4-160th SOAR changes leaders during bittersweet ceremony
July 16, 2012
JOINT BASE LEWIS-McCHORD, Wash. -- Under a dark, grey and foreboding Pacific Northwest sky July 13, Lt. Col. Heath Niemi prepared to walk away from the best thing to come along so far in his 20-year Army career.
Niemi handed over command of 4th Battalion, 160th Special Operations Aviation Regiment to Lt. Col. Chad Chasteen during a ceremony on Gray Army Airfield as the time on Niemi's more than two-year stint leading the battalion had officially run out.
"Of all days, it is indeed a very unlucky day for me, as I will be leaving the highlight and the culminating command of a 20-year career," said Niemi after passing the battalion's colors, signifying the end of his time and work there and a closeout to a laundry list of accomplishments.
"Fourth Battalion, it is time to go," he told a formation of the unit's 580 Soldiers and rows of seated Family members and friends in attendance. "It is with a heavy heart. The last 13 years of my life I've been with the 160th, and you have been, by far, the highlight of my career."
During Niemi's tenure, the battalion flew more than 12,000 hours, completing more than 2,000 combat and training missions as part of its undertaking to support U.S. and coalition forces' most elite troops operating within the Army's Pacific Command and abroad.
Over the past two years, the battalion supported 27 joint training exercises in the Pacific theater while also closing down operations in the final culminating months of Operation New Dawn.
While forward deployed with the unit, which operates overseas for a few months at a time, Niemi served as the Army Special Operations Aviation Task Force commander in Iraq and Afghanistan, commanding seven separate helicopter assault packages in support of Operation Enduring Freedom.
Currently, the unit has three MH-47G Chinook crews comprising more than 80 Soldiers conducting daily operations in two separate locations in Afghanistan, Niemi said.
"Under his command, 4th Battalion has grown more that any other battalion in the regiment," Col. John Thompson, commander of the 160th SOAR, which is headquartered at Fort Campbell, Ky., said during the ceremony. "But that is what Heath does and has been so good at for the past two years -- making this battalion seem larger than it really is by providing phenomenal support everywhere it is needed."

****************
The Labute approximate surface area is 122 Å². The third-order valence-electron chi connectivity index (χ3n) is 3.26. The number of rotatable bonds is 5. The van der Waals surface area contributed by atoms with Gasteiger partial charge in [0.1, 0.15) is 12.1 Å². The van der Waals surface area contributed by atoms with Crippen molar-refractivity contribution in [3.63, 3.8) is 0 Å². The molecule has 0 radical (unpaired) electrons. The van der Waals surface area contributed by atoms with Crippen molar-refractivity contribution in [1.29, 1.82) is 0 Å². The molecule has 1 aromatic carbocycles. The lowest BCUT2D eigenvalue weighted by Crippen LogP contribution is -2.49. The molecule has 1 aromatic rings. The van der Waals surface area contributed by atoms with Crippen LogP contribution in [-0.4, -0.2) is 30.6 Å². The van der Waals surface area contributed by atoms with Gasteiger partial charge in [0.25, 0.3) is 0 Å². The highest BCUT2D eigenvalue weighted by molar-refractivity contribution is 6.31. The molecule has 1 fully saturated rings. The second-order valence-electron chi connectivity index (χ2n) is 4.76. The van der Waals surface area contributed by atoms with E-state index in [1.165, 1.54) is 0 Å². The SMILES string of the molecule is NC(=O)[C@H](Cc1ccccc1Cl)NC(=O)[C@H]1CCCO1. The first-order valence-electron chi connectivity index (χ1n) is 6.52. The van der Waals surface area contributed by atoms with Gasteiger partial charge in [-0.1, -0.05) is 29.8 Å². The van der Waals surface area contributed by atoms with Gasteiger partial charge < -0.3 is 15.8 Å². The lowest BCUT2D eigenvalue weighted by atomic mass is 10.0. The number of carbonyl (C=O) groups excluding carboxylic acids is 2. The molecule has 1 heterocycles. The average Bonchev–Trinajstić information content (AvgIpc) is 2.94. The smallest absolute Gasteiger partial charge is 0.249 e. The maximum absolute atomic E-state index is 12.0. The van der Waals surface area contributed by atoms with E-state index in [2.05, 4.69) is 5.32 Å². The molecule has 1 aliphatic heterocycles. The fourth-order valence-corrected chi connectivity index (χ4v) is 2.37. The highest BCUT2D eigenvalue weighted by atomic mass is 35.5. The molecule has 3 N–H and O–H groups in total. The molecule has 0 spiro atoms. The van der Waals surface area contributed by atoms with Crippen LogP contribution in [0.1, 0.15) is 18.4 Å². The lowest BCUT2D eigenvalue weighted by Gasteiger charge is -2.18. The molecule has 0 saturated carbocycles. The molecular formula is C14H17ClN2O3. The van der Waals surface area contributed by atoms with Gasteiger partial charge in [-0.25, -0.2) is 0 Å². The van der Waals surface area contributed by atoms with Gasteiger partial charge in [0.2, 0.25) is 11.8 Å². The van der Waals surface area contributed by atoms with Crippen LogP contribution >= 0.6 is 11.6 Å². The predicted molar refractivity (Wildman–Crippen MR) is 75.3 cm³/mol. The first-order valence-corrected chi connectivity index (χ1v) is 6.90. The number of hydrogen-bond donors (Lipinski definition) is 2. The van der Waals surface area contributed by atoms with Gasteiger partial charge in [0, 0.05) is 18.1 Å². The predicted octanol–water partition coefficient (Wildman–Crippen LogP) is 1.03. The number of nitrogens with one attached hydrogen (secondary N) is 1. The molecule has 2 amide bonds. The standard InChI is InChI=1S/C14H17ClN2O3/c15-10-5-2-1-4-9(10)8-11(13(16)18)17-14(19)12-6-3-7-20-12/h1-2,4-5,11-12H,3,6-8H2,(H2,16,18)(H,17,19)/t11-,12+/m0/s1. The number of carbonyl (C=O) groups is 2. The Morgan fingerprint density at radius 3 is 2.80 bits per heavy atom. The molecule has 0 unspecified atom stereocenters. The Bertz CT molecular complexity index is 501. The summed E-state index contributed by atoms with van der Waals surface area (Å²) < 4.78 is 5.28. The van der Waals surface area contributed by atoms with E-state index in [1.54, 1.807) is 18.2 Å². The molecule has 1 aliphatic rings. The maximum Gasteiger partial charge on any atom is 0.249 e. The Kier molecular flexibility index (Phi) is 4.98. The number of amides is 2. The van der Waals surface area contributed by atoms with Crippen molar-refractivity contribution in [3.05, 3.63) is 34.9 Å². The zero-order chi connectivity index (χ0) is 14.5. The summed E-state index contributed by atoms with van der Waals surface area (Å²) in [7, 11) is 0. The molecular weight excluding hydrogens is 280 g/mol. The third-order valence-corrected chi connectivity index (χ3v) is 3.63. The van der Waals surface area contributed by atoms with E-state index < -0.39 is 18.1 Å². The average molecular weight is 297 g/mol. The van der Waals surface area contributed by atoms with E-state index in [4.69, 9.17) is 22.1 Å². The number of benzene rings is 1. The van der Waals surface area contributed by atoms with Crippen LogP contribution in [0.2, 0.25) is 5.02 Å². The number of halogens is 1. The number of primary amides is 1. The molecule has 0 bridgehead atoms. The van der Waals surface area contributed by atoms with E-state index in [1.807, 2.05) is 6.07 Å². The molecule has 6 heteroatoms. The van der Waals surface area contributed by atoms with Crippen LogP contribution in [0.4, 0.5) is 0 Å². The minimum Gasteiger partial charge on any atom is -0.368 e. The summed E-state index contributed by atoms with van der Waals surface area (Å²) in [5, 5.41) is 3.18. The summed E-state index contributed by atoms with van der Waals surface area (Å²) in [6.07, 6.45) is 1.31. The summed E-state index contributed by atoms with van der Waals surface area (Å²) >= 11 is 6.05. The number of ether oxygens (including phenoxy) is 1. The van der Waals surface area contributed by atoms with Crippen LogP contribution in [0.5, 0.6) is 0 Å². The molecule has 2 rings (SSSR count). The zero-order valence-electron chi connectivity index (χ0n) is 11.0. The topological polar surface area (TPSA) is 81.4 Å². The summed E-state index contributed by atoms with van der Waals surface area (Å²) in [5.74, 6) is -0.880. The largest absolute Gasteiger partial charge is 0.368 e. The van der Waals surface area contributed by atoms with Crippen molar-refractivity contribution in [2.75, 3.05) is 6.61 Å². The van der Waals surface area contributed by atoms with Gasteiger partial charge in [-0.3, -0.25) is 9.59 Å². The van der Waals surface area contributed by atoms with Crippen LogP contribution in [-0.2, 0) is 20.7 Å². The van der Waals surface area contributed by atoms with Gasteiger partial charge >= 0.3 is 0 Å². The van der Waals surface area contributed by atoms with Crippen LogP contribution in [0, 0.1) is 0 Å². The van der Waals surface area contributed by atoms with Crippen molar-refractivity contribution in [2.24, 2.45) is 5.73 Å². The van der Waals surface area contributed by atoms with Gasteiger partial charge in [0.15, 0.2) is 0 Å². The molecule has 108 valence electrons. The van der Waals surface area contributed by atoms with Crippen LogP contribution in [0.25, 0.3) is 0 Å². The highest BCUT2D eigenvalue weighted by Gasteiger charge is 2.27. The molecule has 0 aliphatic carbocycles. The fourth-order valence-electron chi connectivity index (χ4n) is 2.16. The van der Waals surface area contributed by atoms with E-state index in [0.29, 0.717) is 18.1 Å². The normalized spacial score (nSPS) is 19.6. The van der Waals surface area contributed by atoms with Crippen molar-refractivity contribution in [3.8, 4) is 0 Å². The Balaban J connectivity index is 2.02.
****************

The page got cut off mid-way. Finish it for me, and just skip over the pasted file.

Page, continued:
But it wasn't the battalion's many achievements that gave Niemi mixed feelings as he reviewed his formation for the last time. For him, it was all about the Soldiers who made them all possible.
"What I'll miss most is the men that perform the mission," he said. "It's two years of hard work, so there's an emotional attachment to the men and the mission."
Niemi leaves the battalion and the regiment he has served the past 13 years for the U.S. Army Special Operations Command at Fort Bragg, N.C., as the command's operations officer. There, he'll have no face-to-face involvement with the troops -- his most cherished aspect of his time as a battalion commander.
"I will become a staff officer again a couple of echelons above, so I will not be working so closely with the troops, and that is disappointing," he said. "Maybe in the future I'll get to go back and work with troops again, because that's what it's all about."
The chance to work closely with Soldiers young and old, which Niemi enjoyed most about his time with 4th Battalion, is what Chasteen is looking forward to about his new assignment.
For the past few years, Chasteen has worked as a staff officer in the 160th, the majority of his time spent with other officers -- not the Soldiers he has always loved being around.
"It was a very important job, and I enjoyed it immensely, but this is really where you want to be -- directly involved in the lives of Soldiers," he said after the ceremony.
"That's really the reason I joined the Army -- to get out there and be with the Soldiers, train with the Soldiers, fight with the Soldiers, go through what they're going through, hear what they've got to say and hear their ideas, and implement those ideas in a way where we can improve the battalion together -- the team concept."
Chasteen said he appreciates the tradition of Army ceremonies, but after his change of command he made it clear he's just ready to start work with his new battalion.
"Ceremonies are great, but it's great to get ceremonies over with and just get to work, and that's what I'm really looking forward to."
"Fourth Battalion is not just special, it is superior," he said.
Chasteen said he plans to continue the widespread combat and training support that evolved during Niemi's time commanding the battalion and to further develop and build his combat crews.